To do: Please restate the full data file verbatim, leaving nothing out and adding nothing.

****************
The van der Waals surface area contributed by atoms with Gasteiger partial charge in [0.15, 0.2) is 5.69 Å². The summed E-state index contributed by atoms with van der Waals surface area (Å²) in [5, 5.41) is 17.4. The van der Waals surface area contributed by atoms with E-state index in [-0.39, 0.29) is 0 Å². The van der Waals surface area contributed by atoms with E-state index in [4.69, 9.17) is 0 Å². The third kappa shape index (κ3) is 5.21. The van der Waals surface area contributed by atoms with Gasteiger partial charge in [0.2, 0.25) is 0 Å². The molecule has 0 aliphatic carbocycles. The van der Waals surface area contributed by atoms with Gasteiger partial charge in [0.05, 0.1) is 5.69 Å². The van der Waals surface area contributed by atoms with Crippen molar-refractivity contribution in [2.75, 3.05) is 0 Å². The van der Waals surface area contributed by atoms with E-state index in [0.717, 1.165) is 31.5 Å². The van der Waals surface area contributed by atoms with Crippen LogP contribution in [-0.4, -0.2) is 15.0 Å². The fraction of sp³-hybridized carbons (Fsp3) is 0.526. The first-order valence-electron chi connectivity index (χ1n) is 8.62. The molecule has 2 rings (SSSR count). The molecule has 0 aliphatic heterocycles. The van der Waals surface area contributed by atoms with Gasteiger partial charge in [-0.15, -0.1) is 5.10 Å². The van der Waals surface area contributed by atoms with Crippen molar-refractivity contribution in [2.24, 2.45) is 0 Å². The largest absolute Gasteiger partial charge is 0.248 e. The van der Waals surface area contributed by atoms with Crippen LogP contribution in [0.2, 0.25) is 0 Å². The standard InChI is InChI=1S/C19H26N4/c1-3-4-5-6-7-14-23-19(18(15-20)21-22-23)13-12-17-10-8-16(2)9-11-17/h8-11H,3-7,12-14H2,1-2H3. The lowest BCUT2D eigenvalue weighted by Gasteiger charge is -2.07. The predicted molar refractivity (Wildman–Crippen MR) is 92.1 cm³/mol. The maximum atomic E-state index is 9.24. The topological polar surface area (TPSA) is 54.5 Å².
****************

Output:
The van der Waals surface area contributed by atoms with Gasteiger partial charge in [0.15, 0.2) is 5.69 Å². The summed E-state index contributed by atoms with van der Waals surface area (Å²) in [5, 5.41) is 17.4. The van der Waals surface area contributed by atoms with E-state index in [-0.39, 0.29) is 0 Å². The van der Waals surface area contributed by atoms with E-state index in [4.69, 9.17) is 0 Å². The third kappa shape index (κ3) is 5.21. The van der Waals surface area contributed by atoms with Gasteiger partial charge in [0.2, 0.25) is 0 Å². The molecule has 0 aliphatic carbocycles. The van der Waals surface area contributed by atoms with Gasteiger partial charge in [0.05, 0.1) is 5.69 Å². The van der Waals surface area contributed by atoms with Crippen molar-refractivity contribution in [2.75, 3.05) is 0 Å². The van der Waals surface area contributed by atoms with E-state index in [0.717, 1.165) is 31.5 Å². The van der Waals surface area contributed by atoms with Crippen LogP contribution in [-0.4, -0.2) is 15.0 Å². The fraction of sp³-hybridized carbons (Fsp3) is 0.526. The first-order valence-electron chi connectivity index (χ1n) is 8.62. The molecule has 2 rings (SSSR count). The molecule has 0 aliphatic heterocycles. The van der Waals surface area contributed by atoms with Gasteiger partial charge in [-0.15, -0.1) is 5.10 Å². The van der Waals surface area contributed by atoms with Crippen molar-refractivity contribution in [2.24, 2.45) is 0 Å². The largest absolute Gasteiger partial charge is 0.248 e. The van der Waals surface area contributed by atoms with Crippen LogP contribution in [0.2, 0.25) is 0 Å². The standard InChI is InChI=1S/C19H26N4/c1-3-4-5-6-7-14-23-19(18(15-20)21-22-23)13-12-17-10-8-16(2)9-11-17/h8-11H,3-7,12-14H2,1-2H3. The lowest BCUT2D eigenvalue weighted by Gasteiger charge is -2.07. The predicted molar refractivity (Wildman–Crippen MR) is 92.1 cm³/mol. The maximum atomic E-state index is 9.24. The topological polar surface area (TPSA) is 54.5 Å².